Policy Brief No. 16: The World Food Crisis - What’s behind it and What we can do about it
by Eric Holt-Giménez, Ph.D.
“A Silent Tsunami” The World Food Program’s description of the global food crisis raises the specter of a natural disaster surging over an unaware populace that is helpless in the face of massive destruction. With billions of people at risk of hunger, the current food crisis is certainly massive and destructive. But the reasons so many people have limited access to food are anything but “natural.” On the contrary, decades of skewed agricultural policies, inequitable trade, and unsustainable development have thrown the world’s food systems into a volatile, boom and bust cycle and widened the gap between affluence and poverty. Though hunger is coming in waves, not everyone will “drown” in famine. In fact, the world’s recurrent food crises are making a handful of investors and multinational corporations very rich—even as they devastate the poor and put the rest of the planet at severe environmental and economic risk. The surge of so-called food “riots” not only in poor countries like Haiti, but in resource-rich countries like Brazil—and even in the industrialized nations of Europe and the United States—reflects the fact that people are not just hungry, they are rebelling against a dangerous and unjust global food system.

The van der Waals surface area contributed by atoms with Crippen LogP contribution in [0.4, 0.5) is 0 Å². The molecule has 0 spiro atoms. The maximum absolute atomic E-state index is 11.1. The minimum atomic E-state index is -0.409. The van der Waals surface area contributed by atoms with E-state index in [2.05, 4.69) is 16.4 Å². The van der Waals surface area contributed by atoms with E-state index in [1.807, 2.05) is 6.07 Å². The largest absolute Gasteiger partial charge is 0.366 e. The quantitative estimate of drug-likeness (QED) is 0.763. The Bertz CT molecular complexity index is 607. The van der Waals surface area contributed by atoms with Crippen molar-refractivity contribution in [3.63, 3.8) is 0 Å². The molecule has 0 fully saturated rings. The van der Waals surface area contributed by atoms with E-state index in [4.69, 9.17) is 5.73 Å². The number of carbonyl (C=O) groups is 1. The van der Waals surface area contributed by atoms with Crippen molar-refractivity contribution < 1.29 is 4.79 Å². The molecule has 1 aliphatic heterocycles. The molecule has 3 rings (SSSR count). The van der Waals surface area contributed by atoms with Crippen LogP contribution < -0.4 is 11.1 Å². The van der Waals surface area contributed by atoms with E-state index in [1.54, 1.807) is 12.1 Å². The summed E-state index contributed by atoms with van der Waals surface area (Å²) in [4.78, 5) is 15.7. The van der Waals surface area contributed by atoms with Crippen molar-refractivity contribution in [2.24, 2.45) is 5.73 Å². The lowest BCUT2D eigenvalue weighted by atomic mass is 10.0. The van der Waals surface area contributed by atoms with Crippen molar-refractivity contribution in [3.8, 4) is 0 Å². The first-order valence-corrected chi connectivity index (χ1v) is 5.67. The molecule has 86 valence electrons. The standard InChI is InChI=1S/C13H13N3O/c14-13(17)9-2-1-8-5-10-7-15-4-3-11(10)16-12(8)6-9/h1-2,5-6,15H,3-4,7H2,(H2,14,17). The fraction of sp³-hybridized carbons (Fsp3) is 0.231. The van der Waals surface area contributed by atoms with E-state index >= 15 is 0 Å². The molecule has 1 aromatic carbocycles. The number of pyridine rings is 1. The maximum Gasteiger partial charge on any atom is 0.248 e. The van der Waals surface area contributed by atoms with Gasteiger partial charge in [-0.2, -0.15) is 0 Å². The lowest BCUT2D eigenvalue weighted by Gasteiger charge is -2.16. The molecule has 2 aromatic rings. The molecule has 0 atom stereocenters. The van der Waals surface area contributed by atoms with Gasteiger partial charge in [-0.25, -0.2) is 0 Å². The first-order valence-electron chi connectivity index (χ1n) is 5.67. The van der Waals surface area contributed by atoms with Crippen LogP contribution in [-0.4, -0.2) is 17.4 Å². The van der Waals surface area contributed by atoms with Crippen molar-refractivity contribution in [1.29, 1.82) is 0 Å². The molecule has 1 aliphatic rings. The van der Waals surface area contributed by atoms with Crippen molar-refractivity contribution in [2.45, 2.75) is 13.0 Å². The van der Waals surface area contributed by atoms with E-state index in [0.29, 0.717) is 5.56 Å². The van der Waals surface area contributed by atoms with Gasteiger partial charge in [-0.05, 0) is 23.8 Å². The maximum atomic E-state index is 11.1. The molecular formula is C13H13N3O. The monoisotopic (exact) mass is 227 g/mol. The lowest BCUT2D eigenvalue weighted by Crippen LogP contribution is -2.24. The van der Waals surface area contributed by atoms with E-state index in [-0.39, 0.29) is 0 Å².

The food crisis is anything but silent, and—as long as we are aware of its true causes—we are not helpless.